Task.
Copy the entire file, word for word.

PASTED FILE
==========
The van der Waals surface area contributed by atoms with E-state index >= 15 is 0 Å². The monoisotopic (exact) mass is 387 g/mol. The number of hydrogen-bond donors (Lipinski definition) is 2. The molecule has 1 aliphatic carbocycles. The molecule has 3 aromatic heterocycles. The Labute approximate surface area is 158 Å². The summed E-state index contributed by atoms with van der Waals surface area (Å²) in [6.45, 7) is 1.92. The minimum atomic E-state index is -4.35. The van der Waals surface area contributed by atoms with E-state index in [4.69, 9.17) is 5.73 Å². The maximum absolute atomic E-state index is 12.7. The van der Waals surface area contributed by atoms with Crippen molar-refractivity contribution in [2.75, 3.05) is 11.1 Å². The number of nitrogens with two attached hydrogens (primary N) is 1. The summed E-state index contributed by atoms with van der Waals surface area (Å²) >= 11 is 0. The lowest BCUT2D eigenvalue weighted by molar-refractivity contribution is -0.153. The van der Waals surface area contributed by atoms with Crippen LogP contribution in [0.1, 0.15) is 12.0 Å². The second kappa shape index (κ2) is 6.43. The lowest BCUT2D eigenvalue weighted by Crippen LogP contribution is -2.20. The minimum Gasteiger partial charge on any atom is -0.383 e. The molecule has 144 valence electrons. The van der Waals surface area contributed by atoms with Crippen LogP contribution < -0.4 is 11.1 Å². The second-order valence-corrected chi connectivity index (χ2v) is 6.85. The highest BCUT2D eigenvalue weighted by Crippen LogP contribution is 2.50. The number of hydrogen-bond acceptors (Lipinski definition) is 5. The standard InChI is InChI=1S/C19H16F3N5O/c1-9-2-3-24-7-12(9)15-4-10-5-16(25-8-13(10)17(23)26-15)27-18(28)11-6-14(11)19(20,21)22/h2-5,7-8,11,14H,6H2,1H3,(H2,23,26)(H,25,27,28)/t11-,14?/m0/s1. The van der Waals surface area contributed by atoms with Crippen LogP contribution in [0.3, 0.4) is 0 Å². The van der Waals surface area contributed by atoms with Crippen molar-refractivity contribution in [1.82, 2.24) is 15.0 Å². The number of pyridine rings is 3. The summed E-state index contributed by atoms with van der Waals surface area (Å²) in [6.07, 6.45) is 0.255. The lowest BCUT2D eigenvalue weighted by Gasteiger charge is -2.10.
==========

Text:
The van der Waals surface area contributed by atoms with E-state index >= 15 is 0 Å². The monoisotopic (exact) mass is 387 g/mol. The number of hydrogen-bond donors (Lipinski definition) is 2. The molecule has 1 aliphatic carbocycles. The molecule has 3 aromatic heterocycles. The Labute approximate surface area is 158 Å². The summed E-state index contributed by atoms with van der Waals surface area (Å²) in [6.45, 7) is 1.92. The minimum atomic E-state index is -4.35. The van der Waals surface area contributed by atoms with E-state index in [4.69, 9.17) is 5.73 Å². The maximum absolute atomic E-state index is 12.7. The van der Waals surface area contributed by atoms with Crippen molar-refractivity contribution in [2.75, 3.05) is 11.1 Å². The number of nitrogens with two attached hydrogens (primary N) is 1. The summed E-state index contributed by atoms with van der Waals surface area (Å²) >= 11 is 0. The lowest BCUT2D eigenvalue weighted by molar-refractivity contribution is -0.153. The van der Waals surface area contributed by atoms with Crippen LogP contribution in [0.1, 0.15) is 12.0 Å². The second kappa shape index (κ2) is 6.43. The lowest BCUT2D eigenvalue weighted by Crippen LogP contribution is -2.20. The minimum Gasteiger partial charge on any atom is -0.383 e. The molecule has 144 valence electrons. The van der Waals surface area contributed by atoms with Crippen LogP contribution < -0.4 is 11.1 Å². The second-order valence-corrected chi connectivity index (χ2v) is 6.85. The highest BCUT2D eigenvalue weighted by Crippen LogP contribution is 2.50. The number of hydrogen-bond acceptors (Lipinski definition) is 5. The standard InChI is InChI=1S/C19H16F3N5O/c1-9-2-3-24-7-12(9)15-4-10-5-16(25-8-13(10)17(23)26-15)27-18(28)11-6-14(11)19(20,21)22/h2-5,7-8,11,14H,6H2,1H3,(H2,23,26)(H,25,27,28)/t11-,14?/m0/s1. The van der Waals surface area contributed by atoms with Crippen LogP contribution in [0.3, 0.4) is 0 Å². The van der Waals surface area contributed by atoms with Crippen molar-refractivity contribution in [1.82, 2.24) is 15.0 Å². The number of pyridine rings is 3. The summed E-state index contributed by atoms with van der Waals surface area (Å²) in [6.07, 6.45) is 0.255. The lowest BCUT2D eigenvalue weighted by Gasteiger charge is -2.10.